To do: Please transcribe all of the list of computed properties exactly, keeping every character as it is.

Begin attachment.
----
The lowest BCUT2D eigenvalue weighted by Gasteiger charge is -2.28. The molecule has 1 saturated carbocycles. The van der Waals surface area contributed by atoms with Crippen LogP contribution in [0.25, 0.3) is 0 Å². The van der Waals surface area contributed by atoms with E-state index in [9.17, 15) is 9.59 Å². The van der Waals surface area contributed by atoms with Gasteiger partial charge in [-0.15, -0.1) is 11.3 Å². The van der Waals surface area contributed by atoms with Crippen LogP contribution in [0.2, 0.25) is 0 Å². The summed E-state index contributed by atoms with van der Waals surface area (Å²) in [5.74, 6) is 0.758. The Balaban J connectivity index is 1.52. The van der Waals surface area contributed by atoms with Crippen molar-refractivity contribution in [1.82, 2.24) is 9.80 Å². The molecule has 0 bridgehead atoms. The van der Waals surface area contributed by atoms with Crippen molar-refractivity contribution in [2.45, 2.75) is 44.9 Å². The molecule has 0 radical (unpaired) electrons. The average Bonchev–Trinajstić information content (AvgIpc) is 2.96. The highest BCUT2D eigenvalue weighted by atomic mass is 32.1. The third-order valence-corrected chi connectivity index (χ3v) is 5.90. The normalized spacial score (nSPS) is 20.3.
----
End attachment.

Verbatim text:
The lowest BCUT2D eigenvalue weighted by Gasteiger charge is -2.28. The molecule has 1 saturated carbocycles. The van der Waals surface area contributed by atoms with Crippen LogP contribution in [0.25, 0.3) is 0 Å². The van der Waals surface area contributed by atoms with E-state index in [9.17, 15) is 9.59 Å². The van der Waals surface area contributed by atoms with Gasteiger partial charge in [-0.15, -0.1) is 11.3 Å². The van der Waals surface area contributed by atoms with Crippen LogP contribution in [0.2, 0.25) is 0 Å². The summed E-state index contributed by atoms with van der Waals surface area (Å²) in [5.74, 6) is 0.758. The Balaban J connectivity index is 1.52. The van der Waals surface area contributed by atoms with Crippen molar-refractivity contribution in [1.82, 2.24) is 9.80 Å². The molecule has 0 bridgehead atoms. The van der Waals surface area contributed by atoms with Crippen molar-refractivity contribution in [2.45, 2.75) is 44.9 Å². The molecule has 0 radical (unpaired) electrons. The average Bonchev–Trinajstić information content (AvgIpc) is 2.96. The highest BCUT2D eigenvalue weighted by atomic mass is 32.1. The third-order valence-corrected chi connectivity index (χ3v) is 5.90. The normalized spacial score (nSPS) is 20.3.